Lucas Meyer Leclere aka LML Studio 


I was exiting Centre Pompidou when quite by chance I ran into Giovanni Romano. the commercial for Lucas Meyer-Leclère and the owner of the ITHAKI Showroom in Paris. Giovanni asked me to stop by the ITHAKI the following week and I suggested since we were close to the showroom why not do it now. I was enchanted by the collection of Lucas Meyer-Leclère and a few minutes after I had started looking through the pieces, Lucas passed by and that is how this interview took place.
Lucas Meyer Leclere,  aka LML Studio,  is a French fashion designer, Haute couturier and although he does not choose to call himself an artist, he certainly is. He was born in Burgundy in Dijon and moved to Saint Martins when he was 17 to study woman’s wear. Then while he was still a student, he got a position at Chanel to create fabrics. He dropped out of school and worked at Chanel for four years. Afterwards he worked for different designers always creating textiles. With Chanel as a reference, fabric mills sponsored him when he when he returned to finish at Central Saint Martins. After school he got a job doing textile accessories for Jimmy Choo.  In 2017 he moved to Berlin to focus on art, boys, and fashion. In summers he is working in his atelier in St. Mary’s Church close to Alexanderplatz, in the winter, since there is no heating, he sets up in gallery spaces.
For the time being Lucas considers his brand quite confidential as he only works on existing pieces that he alters and/or paints on. One of the many benefits from working at Chanel was that Karl Lagerfeld generously gave him clothes from Chanel, suits from Dior and prototypes from Berluti. “It is interesting to have a ‘flou’ aspect on something tailored.” He prefers the term ‘re-tailored’ to upcycling as he compares upcycling to putting a fifth wheel on a skateboard. His work is a reflection on the construction of a garment and the textiles. Sustainability is not usually a word used when talking about luxury however by intervening on luxury garments with an artisanal touch and the savoir-faire of haute couture, Lucas feels that he is helping the big Houses with sustainability.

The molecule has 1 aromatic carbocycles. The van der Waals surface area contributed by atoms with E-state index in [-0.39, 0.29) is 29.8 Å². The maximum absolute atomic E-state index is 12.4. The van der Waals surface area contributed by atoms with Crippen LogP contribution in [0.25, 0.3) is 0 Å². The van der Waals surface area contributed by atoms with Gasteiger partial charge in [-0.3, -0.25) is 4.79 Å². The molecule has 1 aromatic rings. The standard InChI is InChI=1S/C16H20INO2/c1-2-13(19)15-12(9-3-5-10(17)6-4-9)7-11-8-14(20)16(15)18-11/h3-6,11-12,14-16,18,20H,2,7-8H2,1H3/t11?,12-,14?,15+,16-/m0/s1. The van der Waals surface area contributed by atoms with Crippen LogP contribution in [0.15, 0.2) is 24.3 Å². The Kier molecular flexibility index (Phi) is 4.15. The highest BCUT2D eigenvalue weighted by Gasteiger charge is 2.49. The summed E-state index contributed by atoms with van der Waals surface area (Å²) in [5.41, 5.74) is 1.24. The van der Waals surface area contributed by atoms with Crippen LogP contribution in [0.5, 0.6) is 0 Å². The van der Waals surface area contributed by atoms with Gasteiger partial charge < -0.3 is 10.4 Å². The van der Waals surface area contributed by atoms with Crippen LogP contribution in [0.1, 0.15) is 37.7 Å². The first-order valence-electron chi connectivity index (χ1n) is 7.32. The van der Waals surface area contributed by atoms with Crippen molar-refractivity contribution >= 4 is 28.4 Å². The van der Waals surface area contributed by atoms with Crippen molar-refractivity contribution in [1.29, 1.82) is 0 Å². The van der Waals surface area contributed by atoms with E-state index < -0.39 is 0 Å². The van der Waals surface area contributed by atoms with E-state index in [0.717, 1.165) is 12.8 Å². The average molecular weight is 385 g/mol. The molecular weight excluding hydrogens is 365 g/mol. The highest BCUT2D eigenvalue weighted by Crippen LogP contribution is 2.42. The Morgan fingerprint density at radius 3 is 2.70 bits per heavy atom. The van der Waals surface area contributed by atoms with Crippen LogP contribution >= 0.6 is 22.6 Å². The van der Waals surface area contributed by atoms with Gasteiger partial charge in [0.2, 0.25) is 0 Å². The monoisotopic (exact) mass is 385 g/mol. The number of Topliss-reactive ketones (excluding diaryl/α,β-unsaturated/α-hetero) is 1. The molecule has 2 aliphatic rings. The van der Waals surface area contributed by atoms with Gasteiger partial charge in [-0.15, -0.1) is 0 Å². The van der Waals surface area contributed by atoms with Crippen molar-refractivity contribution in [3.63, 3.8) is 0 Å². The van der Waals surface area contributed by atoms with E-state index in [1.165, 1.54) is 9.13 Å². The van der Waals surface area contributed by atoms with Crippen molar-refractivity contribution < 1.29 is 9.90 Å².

In contrast to what we usually think about with the construction of a couture piece, the hidden details that give the garments their structure, Lucas’ pieces deconstruct the garments and strip them of their inners. Horsehair interfacing is ripped out. Funnily enough by doing this ‘striptease’ the focus is then on the actual structure. He laughs when he thinks of the look of horror that would most likely appear on the faces of the best tailors on Saville Row. In the end what remains is the skeleton and the fine hand stitching.
Back when he was 11, he was already deconstructing and re-constructing old costumes and clothes of his brother.  “The idea is to make clothes that are exciting and rich but not necessarily conservative.’ By reacting to existing pieces, he feels he can be far more creative. “The collection doesn’t have a theme; it is a growing ‘corpus’ with things that excite me and resonate with me.” 
As for technique he does not want the garments to be like canvases or drawings he does on paper. First, he paints on a support then applies the paint to fabric by smudging it on. He worked for a mill in Italy and knows how to make things on a screen and repeat them while still managing to keep them unique. He wants his clients to be pleased, happy and inspired.
The collection is designed for “men who want and women who like and vice versa and non-binary people that feel like dressing up. All the pieces are washable because he cannot see the point of dry cleaning a white shirt with paint on it. He also laughingly says he makes pieces that are meant to be worn, danced in, lived in, and gotten dirty. And the good thing is if you spill tomato sauce on a shirt no one is going to see the difference. 
Diane Pernet

Credits for Mr Lucas Leclère
Photographer : Wolfgang Amadeo @wolfgangamadeo
Models : Eugene Omondi @eugene.omondii
Lucas Rowing @lucas.pgd
Luc Bruyère @lucky__love__